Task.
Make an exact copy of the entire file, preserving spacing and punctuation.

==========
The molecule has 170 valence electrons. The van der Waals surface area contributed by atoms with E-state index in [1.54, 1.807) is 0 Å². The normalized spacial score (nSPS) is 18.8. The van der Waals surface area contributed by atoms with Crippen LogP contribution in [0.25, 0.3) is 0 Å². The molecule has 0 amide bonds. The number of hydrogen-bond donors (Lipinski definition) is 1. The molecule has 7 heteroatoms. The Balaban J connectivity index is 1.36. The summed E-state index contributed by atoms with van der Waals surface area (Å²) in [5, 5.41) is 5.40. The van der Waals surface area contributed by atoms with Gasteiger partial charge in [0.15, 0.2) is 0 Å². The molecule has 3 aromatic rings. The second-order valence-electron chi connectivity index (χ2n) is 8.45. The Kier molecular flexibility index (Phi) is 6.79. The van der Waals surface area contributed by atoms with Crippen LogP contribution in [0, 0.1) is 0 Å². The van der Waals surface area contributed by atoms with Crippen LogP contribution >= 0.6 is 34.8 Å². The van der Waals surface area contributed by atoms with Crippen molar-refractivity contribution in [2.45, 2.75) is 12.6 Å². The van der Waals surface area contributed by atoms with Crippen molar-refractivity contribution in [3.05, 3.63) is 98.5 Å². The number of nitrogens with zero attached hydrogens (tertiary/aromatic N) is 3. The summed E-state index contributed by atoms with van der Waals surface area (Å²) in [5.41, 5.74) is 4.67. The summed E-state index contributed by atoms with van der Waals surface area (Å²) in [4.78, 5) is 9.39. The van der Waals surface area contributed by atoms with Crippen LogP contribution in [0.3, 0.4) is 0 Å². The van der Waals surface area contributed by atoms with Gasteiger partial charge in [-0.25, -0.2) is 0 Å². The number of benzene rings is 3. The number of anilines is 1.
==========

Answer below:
The molecule has 170 valence electrons. The van der Waals surface area contributed by atoms with E-state index in [1.54, 1.807) is 0 Å². The normalized spacial score (nSPS) is 18.8. The van der Waals surface area contributed by atoms with Crippen LogP contribution in [0.25, 0.3) is 0 Å². The molecule has 0 amide bonds. The number of hydrogen-bond donors (Lipinski definition) is 1. The molecule has 7 heteroatoms. The Balaban J connectivity index is 1.36. The summed E-state index contributed by atoms with van der Waals surface area (Å²) in [5, 5.41) is 5.40. The van der Waals surface area contributed by atoms with Gasteiger partial charge in [0.15, 0.2) is 0 Å². The molecule has 3 aromatic rings. The second-order valence-electron chi connectivity index (χ2n) is 8.45. The Kier molecular flexibility index (Phi) is 6.79. The van der Waals surface area contributed by atoms with Crippen LogP contribution in [0, 0.1) is 0 Å². The van der Waals surface area contributed by atoms with Crippen LogP contribution >= 0.6 is 34.8 Å². The van der Waals surface area contributed by atoms with Crippen molar-refractivity contribution in [2.45, 2.75) is 12.6 Å². The van der Waals surface area contributed by atoms with Crippen molar-refractivity contribution in [3.05, 3.63) is 98.5 Å². The number of nitrogens with zero attached hydrogens (tertiary/aromatic N) is 3. The summed E-state index contributed by atoms with van der Waals surface area (Å²) in [5.41, 5.74) is 4.67. The summed E-state index contributed by atoms with van der Waals surface area (Å²) in [4.78, 5) is 9.39. The van der Waals surface area contributed by atoms with Crippen LogP contribution in [0.3, 0.4) is 0 Å². The van der Waals surface area contributed by atoms with Gasteiger partial charge in [-0.25, -0.2) is 0 Å². The number of benzene rings is 3. The number of anilines is 1.